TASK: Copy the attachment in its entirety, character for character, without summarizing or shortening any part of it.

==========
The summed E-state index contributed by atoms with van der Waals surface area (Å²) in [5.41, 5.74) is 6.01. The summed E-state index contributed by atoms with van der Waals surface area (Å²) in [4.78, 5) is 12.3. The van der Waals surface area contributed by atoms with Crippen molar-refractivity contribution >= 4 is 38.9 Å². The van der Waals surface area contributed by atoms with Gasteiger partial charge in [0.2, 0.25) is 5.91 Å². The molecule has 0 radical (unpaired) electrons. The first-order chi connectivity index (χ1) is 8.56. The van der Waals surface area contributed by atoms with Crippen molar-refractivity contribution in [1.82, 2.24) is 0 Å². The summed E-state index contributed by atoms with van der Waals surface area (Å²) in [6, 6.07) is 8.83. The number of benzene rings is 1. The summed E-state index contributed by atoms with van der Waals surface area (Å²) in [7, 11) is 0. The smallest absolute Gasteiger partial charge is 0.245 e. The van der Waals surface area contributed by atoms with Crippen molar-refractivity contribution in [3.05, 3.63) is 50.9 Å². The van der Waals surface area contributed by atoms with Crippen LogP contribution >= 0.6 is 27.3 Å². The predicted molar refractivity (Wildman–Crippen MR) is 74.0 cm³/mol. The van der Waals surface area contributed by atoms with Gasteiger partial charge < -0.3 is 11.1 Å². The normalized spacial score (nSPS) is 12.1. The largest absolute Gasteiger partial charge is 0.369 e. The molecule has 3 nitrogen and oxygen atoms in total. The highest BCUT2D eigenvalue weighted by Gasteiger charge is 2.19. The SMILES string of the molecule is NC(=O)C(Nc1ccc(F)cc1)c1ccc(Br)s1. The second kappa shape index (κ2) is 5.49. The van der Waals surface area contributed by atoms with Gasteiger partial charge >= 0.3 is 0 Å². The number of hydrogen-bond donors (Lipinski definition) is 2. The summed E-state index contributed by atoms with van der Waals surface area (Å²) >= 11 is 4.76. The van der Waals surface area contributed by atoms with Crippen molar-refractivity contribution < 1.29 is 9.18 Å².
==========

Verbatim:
The summed E-state index contributed by atoms with van der Waals surface area (Å²) in [5.41, 5.74) is 6.01. The summed E-state index contributed by atoms with van der Waals surface area (Å²) in [4.78, 5) is 12.3. The van der Waals surface area contributed by atoms with Crippen molar-refractivity contribution >= 4 is 38.9 Å². The van der Waals surface area contributed by atoms with Gasteiger partial charge in [0.2, 0.25) is 5.91 Å². The molecule has 0 radical (unpaired) electrons. The first-order chi connectivity index (χ1) is 8.56. The van der Waals surface area contributed by atoms with Crippen molar-refractivity contribution in [1.82, 2.24) is 0 Å². The summed E-state index contributed by atoms with van der Waals surface area (Å²) in [6, 6.07) is 8.83. The number of benzene rings is 1. The summed E-state index contributed by atoms with van der Waals surface area (Å²) in [7, 11) is 0. The smallest absolute Gasteiger partial charge is 0.245 e. The van der Waals surface area contributed by atoms with Crippen molar-refractivity contribution in [3.05, 3.63) is 50.9 Å². The van der Waals surface area contributed by atoms with Crippen LogP contribution >= 0.6 is 27.3 Å². The predicted molar refractivity (Wildman–Crippen MR) is 74.0 cm³/mol. The van der Waals surface area contributed by atoms with Gasteiger partial charge < -0.3 is 11.1 Å². The normalized spacial score (nSPS) is 12.1. The largest absolute Gasteiger partial charge is 0.369 e. The molecule has 3 nitrogen and oxygen atoms in total. The highest BCUT2D eigenvalue weighted by Gasteiger charge is 2.19. The SMILES string of the molecule is NC(=O)C(Nc1ccc(F)cc1)c1ccc(Br)s1. The second kappa shape index (κ2) is 5.49. The van der Waals surface area contributed by atoms with Gasteiger partial charge >= 0.3 is 0 Å². The number of hydrogen-bond donors (Lipinski definition) is 2. The summed E-state index contributed by atoms with van der Waals surface area (Å²) >= 11 is 4.76. The van der Waals surface area contributed by atoms with Crippen molar-refractivity contribution < 1.29 is 9.18 Å².